Kyrie Irving says 'protection' from Mavericks, growth led to NBA Finals return

Dallas Mavericks guard Kyrie Irving (C) scored 36 points in a blowout win over the Minnesota Timberwolves in Game 5 of the Western Conference finals Thursday in Minneapolis. Photo by Craig Lassig/EPA-EFE
Dallas Mavericks guard Kyrie Irving (C) scored 36 points in a blowout win over the Minnesota Timberwolves in Game 5 of the Western Conference finals Thursday in Minneapolis. Photo by Craig Lassig/EPA-EFE

May 31 (UPI) -- Kyrie Irving says personal growth and "protection" provided by Dallas Mavericks teammates played key roles in his recent success and return to the NBA Finals, following years of playoff woes and off-court distractions.

Irving and fellow star guard Luka Doncic scored 36 points apiece to propel a 124-103 mauling of the Minnesota Timberwolves in Game 5 of the Western Conference finals Thursday in Minneapolis, sending the Mavericks to the finale for the second time in franchise history. They will face the Boston Celtics in Game 1 on Thursday in Boston.


Now in his 13th season, the 32-year-old Irving returns to the stage for the first time since he was 25. Then, he was still a young phenom, with major playoff experience and success early on, playing alongside LeBron James for three-consecutive trips to the NBA Finals -- and earning one title. Years of team switching, playoff blunders and controversies followed.


Now Irving appears on the ascent, morphed into a weathered leader.

"It's always been [about] making sure my teammates understand who I am, what I want to accomplish with them and being selfless in my approach," Irving told reporters. "Also, realizing that everyone is going to have a past. Everyone is going to be judged for that, but I think putting your best foot forward and focusing on the future is the best place to be.

"All the stories and narratives are going to exist forever. I'm sure I'll hear it until I retire. But again, this is what comes with this industry."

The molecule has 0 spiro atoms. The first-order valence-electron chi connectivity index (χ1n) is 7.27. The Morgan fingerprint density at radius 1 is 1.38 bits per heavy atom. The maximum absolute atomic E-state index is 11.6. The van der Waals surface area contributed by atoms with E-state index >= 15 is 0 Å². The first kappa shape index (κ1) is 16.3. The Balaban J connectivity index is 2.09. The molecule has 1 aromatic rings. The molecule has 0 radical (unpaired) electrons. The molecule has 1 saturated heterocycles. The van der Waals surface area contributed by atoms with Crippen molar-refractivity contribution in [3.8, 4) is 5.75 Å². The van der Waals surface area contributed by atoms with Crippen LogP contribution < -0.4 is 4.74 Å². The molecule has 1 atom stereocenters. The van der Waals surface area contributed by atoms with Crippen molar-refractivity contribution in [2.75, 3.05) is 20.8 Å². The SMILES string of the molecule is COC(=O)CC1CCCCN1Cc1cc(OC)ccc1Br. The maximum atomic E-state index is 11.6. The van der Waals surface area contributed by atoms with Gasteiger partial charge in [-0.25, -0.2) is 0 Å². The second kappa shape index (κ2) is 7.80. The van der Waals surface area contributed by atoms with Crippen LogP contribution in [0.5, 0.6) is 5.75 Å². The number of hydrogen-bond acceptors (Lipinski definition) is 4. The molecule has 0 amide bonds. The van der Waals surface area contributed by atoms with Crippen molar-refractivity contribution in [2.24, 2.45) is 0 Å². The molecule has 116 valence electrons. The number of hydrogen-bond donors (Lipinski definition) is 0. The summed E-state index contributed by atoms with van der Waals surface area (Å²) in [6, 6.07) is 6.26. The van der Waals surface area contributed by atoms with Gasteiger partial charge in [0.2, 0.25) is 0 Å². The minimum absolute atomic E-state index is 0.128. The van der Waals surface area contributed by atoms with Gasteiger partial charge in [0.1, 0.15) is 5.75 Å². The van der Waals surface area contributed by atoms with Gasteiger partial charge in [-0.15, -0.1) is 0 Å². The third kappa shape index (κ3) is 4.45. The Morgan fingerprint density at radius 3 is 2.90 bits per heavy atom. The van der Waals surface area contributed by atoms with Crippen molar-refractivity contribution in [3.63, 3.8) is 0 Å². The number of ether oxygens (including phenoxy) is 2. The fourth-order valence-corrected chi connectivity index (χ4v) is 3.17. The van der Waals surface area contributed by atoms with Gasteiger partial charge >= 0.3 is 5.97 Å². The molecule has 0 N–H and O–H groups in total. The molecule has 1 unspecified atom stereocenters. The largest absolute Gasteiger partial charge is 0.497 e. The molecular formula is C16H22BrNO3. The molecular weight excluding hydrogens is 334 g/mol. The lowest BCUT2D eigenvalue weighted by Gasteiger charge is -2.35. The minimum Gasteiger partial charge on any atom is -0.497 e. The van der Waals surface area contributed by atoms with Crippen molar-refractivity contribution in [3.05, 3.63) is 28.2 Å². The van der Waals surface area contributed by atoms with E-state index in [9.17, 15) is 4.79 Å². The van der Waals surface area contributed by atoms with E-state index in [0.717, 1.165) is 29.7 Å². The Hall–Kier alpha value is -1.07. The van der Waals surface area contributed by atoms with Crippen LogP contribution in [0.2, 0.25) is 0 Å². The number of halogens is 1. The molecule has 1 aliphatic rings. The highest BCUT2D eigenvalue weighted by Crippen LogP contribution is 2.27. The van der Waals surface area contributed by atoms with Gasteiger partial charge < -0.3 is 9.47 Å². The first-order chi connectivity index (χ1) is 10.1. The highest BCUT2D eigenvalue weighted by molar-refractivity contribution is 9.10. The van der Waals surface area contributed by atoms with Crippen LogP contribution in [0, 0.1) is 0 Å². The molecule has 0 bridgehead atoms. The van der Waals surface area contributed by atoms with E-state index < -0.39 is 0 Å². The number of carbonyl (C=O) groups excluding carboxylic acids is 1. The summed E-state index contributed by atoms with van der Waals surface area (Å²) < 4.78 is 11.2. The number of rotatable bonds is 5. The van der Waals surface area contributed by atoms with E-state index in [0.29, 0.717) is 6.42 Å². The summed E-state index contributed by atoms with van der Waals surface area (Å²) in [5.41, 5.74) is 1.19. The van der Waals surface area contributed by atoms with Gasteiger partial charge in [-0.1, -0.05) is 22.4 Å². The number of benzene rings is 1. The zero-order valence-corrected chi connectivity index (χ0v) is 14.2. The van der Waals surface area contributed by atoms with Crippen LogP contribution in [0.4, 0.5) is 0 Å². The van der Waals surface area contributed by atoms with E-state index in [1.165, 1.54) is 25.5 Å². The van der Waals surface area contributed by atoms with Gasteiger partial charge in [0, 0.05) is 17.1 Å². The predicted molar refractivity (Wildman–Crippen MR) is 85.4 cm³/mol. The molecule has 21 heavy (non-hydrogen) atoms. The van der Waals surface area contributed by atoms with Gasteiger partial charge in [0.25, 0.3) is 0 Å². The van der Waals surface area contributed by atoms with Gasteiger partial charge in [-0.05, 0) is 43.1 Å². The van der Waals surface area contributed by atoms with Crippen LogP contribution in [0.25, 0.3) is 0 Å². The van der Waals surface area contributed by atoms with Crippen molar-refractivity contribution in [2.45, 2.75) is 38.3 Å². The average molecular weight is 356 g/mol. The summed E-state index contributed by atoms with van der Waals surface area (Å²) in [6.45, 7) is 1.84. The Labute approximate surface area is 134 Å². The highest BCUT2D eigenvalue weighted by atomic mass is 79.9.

Irving averaged 25.6 points, 5.2 assists, 5.0 rebounds and 1.3 steals per game this season for the Mavericks. He logged 27 points per game in the conference title series, while making nearly half of his shooting attempts. His teams failed to advance past the second round in his three previous postseason trips.

Irving said it was "a little unfair" that he was judged by people who didn't know him earlier in his career, but he "developed a mentality" to brush off the criticisms.

"I just stopped being a kid toward this industry and really grew up and grew my wings," Irving said.


Past disparagement was prompted by Irving's previous refusal to get vaccinated for COVID-19, resulting in absences during his Brooklyn Nets tenure -- and the promotion of video that shared anti-Semitic sentiments, which he later apologized for.

"Being a professional and coming to work every single day, that's what i want to be remembered as," Irving said. "My off-the-court aspects of making people better and making me better is something I like to hang my hat on too, because it matters as a human being."

Deaths of people close to Irving, which occurred over the last several years, impacted his life priorities, joy for the game and relationships with past teammates. He previously said he first neglected to take "necessary steps to get counseling or therapy," struggled to be approachable and failed to bring teammates together while with the Celtics, as he digested his grandpa's death 2018.

The 2020 death of Kobe Bryant -- one of Irving's close friends and mentors -- also impacted his growth, while he was with the Brooklyn Nets. Irving revered Bryant for his strength and teaching ability.

"In a year and a half, you lose two great leaders in your life, it's not easy to turn the page and flip a switch," Irving told reporters after Bryant's death, referencing his grandpa and the basketball icon.


Irving said Thursday that vulnerability and intimacy led to tight bonds with his new Mavericks teammates.

"They've been able to really shower me with the support and love," Irving said. "That's needed for any human being, not just because I'm Kyrie Irving, and the way that they see me in the public eye.

"They really protect me and I protect them and I'm grateful for them. That's all I've ever asked for from an organization or my teammates, for them to protect me the same way I protect them, because I go out of my way to speak good things about people, to be in the right place for them and understand that human emotions can get the best of you. But how you respond is how you will be remembered."

Doncic said Thursday that Irving has helped him mature and "see basketball in a different way." He also praised Irving earlier in the week for his poise and leadership.

"He brought that calmness to our team, the maturity, and it's been unbelievable to have him on our team," Doncic said. "Learning from him every day, positive energy always, it's just a blessing having him on our team."

The Celtics will host the Mavericks at 8:30 p.m. EDT Thursday at TD Garden. Game 2 will be June 9 in Boston.


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